When the Balenciaga exhibition London, opened at the V&A Museum with the title Balenciaga: Shaping Fashion, it seemed a lofty claim. After all, haven’t countless of the world’s designers shaped fashion in their own inimitable style?
But having had the chance to explore the history and legacy of Cristóbal Balenciaga, I instantly knew exhibition-goers were in for a couture treat.
You see I took the winding road from San Sebastián to Balenciaga’s home town some time ago, to discover more about him.
San Sebastián is a Spanish city well-known for its creativity. This in large part is driven by its food culture. Its restaurants have 16 Michelin stars making it the city with the second most Michelin stars per square metre in the world. And then there are the pintxos, which sees less-renowned, but further, talented chefs, create tasty tapas-style dishes for eager epicureans.
But Balenciaga turned the spotlight on another art form altogether – fashion.
In everything from daywear to ball gowns and accessories, Balenciaga put the craft in couture.
As Coco Chanel once put it: “Balenciaga is a true couturier. Only he is able to cut fabric, assemble it and sew it with his own hands. The others are merely draftsmen.” But as I discovered, he had a solid grounding.
Circling around the coast from San Sebastián I arrived in the small fishing village of Getaria, and just a few feet from its cobbled streets, I came to a fascinating building.
The Balenciaga Museum is housed in a building of shiny black glass that pierces the sky at an odd angle, but it is connected to an even stranger looking, much older building. It’s in this red, blue and white brick building that his talents were nurtured. The Palacio Aldamar was the summer residence of the former Queen of Belgium’s grandmother, the Marchioness de Casa Torres, and Balenciaga’s mother was her seamstress. Cristóbal, born there in 1895 and as he grew he watched his mother toil day and night. Then one day by chance, he was given the chance to create a dress for the marchioness.
Marchioness de Casa Torres loved it and soon became his mentor sending him to Madrid for formal training. Returning to the area, Balenciaga opened his first boutique in San Sebastian in 1919 at the age of 24 and had great success in Spain with the royal family and celebrities wearing his designs.
However, it wasn’t until he moved to France (mainly because of the Spanish Civil War) and opened his Paris shop in 1937 that he gained international acclaim.
The Balenciaga Museum is home to many of his wonderful pieces – almost 2,000 in total. A few things struck me as I took in his creations. Firstly, how his works revealed the evolution of early 20th-century fashion. From dropped waists to raising hemlines, loose lines to nipped in waists and perfectly tailored pieces for the “modern” working woman.
Not that many of the women who wore his creations – from celebrities like Marlene Dietrich, Audrey Hepburn, Elizabeth Taylor, and Jackie Kennedy, to royalty and aristocrats – worked in offices, of course.
One of his most regular customers was Rachel “Bunny” Mellon, heiress to the Listerine fortune. When she died, aged 103, in 2014 her estate donated 500 of her Balenciaga dresses to the museum.
The two were great friends, as she’d explained some years before: “One of the special joys of my life was knowing Cristóbal Balenciaga. He was a dear friend. He designed my clothes for more than ten years.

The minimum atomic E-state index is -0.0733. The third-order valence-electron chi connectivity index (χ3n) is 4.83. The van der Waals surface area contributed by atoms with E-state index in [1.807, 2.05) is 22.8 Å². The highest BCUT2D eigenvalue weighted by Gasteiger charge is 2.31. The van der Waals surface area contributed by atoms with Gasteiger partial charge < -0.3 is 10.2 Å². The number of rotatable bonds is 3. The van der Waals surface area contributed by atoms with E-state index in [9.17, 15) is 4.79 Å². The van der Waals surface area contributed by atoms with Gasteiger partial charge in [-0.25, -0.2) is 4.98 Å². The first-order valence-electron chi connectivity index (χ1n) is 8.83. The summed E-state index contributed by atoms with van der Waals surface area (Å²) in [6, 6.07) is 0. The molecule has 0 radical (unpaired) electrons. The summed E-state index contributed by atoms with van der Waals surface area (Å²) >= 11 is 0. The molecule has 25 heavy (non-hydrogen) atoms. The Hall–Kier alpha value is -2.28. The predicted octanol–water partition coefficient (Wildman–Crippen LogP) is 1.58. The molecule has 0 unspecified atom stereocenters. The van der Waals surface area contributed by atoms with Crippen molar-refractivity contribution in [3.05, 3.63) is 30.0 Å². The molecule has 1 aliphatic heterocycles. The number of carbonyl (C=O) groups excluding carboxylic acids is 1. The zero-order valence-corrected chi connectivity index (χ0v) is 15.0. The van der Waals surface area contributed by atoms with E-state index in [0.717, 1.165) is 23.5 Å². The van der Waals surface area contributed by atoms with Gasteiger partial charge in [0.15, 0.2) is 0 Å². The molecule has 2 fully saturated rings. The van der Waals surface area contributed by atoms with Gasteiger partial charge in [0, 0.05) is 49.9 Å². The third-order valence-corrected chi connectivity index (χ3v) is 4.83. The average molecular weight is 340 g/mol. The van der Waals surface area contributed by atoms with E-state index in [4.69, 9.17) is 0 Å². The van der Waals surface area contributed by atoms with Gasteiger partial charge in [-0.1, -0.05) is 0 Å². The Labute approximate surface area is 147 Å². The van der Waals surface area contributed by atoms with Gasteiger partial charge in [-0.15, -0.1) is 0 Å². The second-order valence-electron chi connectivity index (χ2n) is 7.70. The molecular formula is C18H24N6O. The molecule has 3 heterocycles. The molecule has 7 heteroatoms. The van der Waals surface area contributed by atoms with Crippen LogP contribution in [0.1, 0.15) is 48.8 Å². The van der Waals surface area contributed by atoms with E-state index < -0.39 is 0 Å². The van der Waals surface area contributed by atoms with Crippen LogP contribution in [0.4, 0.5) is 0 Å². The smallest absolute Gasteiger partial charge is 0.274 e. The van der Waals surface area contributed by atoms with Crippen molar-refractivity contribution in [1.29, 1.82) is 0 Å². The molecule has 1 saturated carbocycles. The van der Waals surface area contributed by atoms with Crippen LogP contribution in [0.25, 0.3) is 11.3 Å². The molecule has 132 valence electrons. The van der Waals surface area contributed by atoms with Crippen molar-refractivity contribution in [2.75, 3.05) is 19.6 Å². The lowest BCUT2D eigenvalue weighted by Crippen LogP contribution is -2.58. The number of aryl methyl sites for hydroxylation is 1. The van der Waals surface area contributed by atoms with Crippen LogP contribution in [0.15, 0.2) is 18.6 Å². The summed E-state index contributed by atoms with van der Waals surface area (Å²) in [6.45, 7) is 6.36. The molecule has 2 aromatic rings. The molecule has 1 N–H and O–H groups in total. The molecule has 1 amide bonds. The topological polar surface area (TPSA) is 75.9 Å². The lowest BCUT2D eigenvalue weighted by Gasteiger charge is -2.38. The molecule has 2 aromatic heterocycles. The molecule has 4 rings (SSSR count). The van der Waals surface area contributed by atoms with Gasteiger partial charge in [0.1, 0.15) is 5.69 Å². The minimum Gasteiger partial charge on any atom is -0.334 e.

“He understood luxury and simplicity with profound sensitivity. His evening dresses and coats were indescribably fascinating. His daytime designs perfectly adapted to the life of his clients. Being a working gardener, I had big cotton or linen blouses with plain blue denim skirts. His charm, smile, and dedication to design were reflected in his calm presence.”
Yes, you read correctly, Rachel Mellon was so wealthy and had so many of Balenciaga’s designs that she even wore some of them to work… in her gardens.
Another thing that struck me was the creativity and incredible quality of Balenciaga’s work. Where he led, other designers followed, in cut, shape and innovation.
Then there was his delicate embroidery. Balenciaga delivered detail and a feminity that many of his rivals couldn’t.
What is most telling about his work though is that he knew how to make women feel wonderful. And that is a talent to be lauded. “In a Balenciaga, you were the only woman in the room – no other woman existed,” explained noted Vogue editor-in-chief, Diana Vreeland.
He was a fashion revolutionary, yet he appreciated feminity and the individuality of women, once saying: “Each woman has a style and that style must be respected even before following the imperatives dictated by fashion trends.”
Balenciaga exhibition London and beyond
Finally, I was struck by how a young boy from a tiny town in northern Spain took the fashion world by storm.
Cristóbal Balenciaga retired from fashion in 1968 closing all of his shops. He died four years later, aged 77.
After a few false starts his name was revived in fine style in 1997 when 24-year-0ld French designer Nicolas Ghesquière, was asked to revive the brand’s distinctive sculptural volumes and avant-garde air.
Ghesquière devoted himself to Balenciaga returning the brand to its former glory. The designer’s legacy is such today that the Balenciaga exhibition, London, is anticipating thousands of visitors in the coming months.
Where will you discover Balenciaga?
Balenciaga: Shaping Fashion is at the V&A Museum until February 18, 2018, and is open daily from 10am-5.30pm, with extended hours to 10pm on Fridays. Tickets are £12 and booking is advised.
You can also see the whole collection at the Cristóbal Balenciaga Museoa in Getaria, 16 miles from San Sebastián. Until January 25, 2018, you can also see a special exhibition there of the Rachel L Mellon Collection. General admission is €10.50.